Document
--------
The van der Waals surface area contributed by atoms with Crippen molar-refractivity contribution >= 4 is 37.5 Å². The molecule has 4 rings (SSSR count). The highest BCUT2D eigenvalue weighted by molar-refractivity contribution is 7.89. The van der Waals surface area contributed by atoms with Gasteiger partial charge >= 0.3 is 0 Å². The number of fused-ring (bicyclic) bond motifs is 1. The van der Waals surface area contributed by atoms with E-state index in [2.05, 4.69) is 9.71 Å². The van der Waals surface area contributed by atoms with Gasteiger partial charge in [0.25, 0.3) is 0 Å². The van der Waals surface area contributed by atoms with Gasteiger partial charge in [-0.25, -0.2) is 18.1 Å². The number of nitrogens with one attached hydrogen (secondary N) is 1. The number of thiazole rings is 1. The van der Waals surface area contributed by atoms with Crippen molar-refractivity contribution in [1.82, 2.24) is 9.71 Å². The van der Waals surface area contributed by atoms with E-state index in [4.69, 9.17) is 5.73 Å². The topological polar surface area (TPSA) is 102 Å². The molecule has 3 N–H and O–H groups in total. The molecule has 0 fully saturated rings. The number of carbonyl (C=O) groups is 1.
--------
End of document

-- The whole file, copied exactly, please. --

The van der Waals surface area contributed by atoms with Crippen molar-refractivity contribution >= 4 is 37.5 Å². The molecule has 4 rings (SSSR count). The highest BCUT2D eigenvalue weighted by molar-refractivity contribution is 7.89. The van der Waals surface area contributed by atoms with Gasteiger partial charge >= 0.3 is 0 Å². The number of fused-ring (bicyclic) bond motifs is 1. The van der Waals surface area contributed by atoms with E-state index in [2.05, 4.69) is 9.71 Å². The van der Waals surface area contributed by atoms with Gasteiger partial charge in [0.25, 0.3) is 0 Å². The van der Waals surface area contributed by atoms with Gasteiger partial charge in [-0.25, -0.2) is 18.1 Å². The number of nitrogens with one attached hydrogen (secondary N) is 1. The number of thiazole rings is 1. The van der Waals surface area contributed by atoms with Crippen molar-refractivity contribution in [1.82, 2.24) is 9.71 Å². The van der Waals surface area contributed by atoms with E-state index in [4.69, 9.17) is 5.73 Å². The topological polar surface area (TPSA) is 102 Å². The molecule has 3 N–H and O–H groups in total. The molecule has 0 fully saturated rings. The number of carbonyl (C=O) groups is 1.